HP has announced it's recalling about 52,000 batteries in select laptop models and mobile workstations due to overheating issues and potential fire and burn hazards. The company said on Thursday (4 December) that it is initiating the voluntary safety recall and replacement programme for batteries that were included in select units sold globally between December 2015 and December 2017.
The company received eight reports of lithium-ion batteries overheating, melting or charring including three reports of property damage amounting to $4,500 (£3,316). One incident led to a minor injury involving a first degree burn to the hand.
Affected laptops include the HP Probook 64x (G2 and G3 series), HP ProBook 65x (G2 and G3 series), HP Envy M6, HP x360 310 G2, HP Pavilion x360, HP 11 notebook computers as well as HP ZBook (17 G3, 17 G4, and Studio G3) mobile workstations. Affected batteries for the HP ZBook Studio G4 mobile workstation were also sold as accessories or replacement batteries.
Many of these batteries are internal to the system, which means they cannot be removed and replaced by customers themselves.
According to the US Consumer Product Safety Commission, these laptops had been sold at popular retail outlets including Amazon, Best Buy, HP.com and other websites. While 50,000 of the affected batteries were sold within the US, another 2,600 were sold in Canada.
"This action pertains to approximately 0.1 percent of the HP systems sold globally over the past two years," a HP spokesperson told CNET. "We are taking immediate action to address this issue including a voluntary recall and replacement of the batteries."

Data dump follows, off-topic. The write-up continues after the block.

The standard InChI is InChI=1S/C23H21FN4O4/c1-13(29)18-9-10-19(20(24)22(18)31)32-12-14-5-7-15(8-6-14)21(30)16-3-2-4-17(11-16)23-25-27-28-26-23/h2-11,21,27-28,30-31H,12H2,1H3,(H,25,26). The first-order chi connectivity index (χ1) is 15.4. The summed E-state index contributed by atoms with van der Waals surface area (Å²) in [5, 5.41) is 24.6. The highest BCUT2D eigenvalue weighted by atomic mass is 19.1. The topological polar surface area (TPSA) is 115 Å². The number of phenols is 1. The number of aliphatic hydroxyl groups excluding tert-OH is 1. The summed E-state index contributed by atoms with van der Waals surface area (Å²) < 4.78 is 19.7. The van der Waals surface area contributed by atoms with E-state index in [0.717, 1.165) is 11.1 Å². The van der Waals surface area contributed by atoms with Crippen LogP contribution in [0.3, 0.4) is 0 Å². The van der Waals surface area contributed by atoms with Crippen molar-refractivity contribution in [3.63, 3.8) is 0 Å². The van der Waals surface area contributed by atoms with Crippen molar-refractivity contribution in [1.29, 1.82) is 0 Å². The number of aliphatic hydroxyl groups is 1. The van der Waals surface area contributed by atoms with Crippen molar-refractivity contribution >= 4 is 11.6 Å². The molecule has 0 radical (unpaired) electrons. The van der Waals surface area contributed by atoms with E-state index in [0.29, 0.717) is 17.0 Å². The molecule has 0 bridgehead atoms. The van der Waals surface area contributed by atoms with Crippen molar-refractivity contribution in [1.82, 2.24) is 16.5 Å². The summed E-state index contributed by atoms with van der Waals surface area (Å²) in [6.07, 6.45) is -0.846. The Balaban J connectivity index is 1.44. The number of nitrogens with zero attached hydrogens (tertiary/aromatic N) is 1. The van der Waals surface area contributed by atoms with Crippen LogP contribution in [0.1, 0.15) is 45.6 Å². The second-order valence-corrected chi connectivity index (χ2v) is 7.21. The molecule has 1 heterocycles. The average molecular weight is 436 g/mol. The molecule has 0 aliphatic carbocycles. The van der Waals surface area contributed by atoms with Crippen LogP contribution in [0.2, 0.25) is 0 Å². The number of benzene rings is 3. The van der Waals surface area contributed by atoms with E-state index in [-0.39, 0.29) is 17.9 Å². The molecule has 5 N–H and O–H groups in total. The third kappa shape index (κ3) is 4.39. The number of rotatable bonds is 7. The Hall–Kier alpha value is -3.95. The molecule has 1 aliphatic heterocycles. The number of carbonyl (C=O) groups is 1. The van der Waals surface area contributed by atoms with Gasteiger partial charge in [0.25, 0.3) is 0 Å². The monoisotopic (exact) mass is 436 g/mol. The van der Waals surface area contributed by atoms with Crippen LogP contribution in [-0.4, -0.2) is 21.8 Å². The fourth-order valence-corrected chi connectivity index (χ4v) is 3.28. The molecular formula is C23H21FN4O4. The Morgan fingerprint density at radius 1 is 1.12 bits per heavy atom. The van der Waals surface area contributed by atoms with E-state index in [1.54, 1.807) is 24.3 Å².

The company has set up a recall site and offered those impacted a free battery replacement. It will also help arrange to have a technician safely replace the batteries at no cost.
"HP is providing battery replacement services by an authorized technician at no cost," the firm said. "HP is also providing a BIOS update that places the battery in 'Battery Safety Mode' so that the notebook or workstation can be safely used without the battery by connecting to an HP power adaptor."
By placing it in Battery Safety Mode, the battery will discharge and be prevented from charging until the safety mode is disabled. Users will still be able to use the device if connected to an HP power adaptor.
HP says it "strongly recommends" using this mode if your laptop or mobile workstation is affected.
To find out if your unit is affected, users can download an HP Battery Validation Utility application to verify if your battery is defective.
"HP's primary concern is for the safety of our customers," the company said. "HP is proactively notifying customers, and will provide replacement battery services for each verified, eligible battery, at no cost. For customers with 5 or more potentially affected batteries, HP has put in place a process to assist with validation and ordering."
The recall comes nearly a year after HP recalled over 100,000 laptop batteries due to overheating issues and fire risks, expanding an earlier recall from June 2016 when 41,000 units were recalled.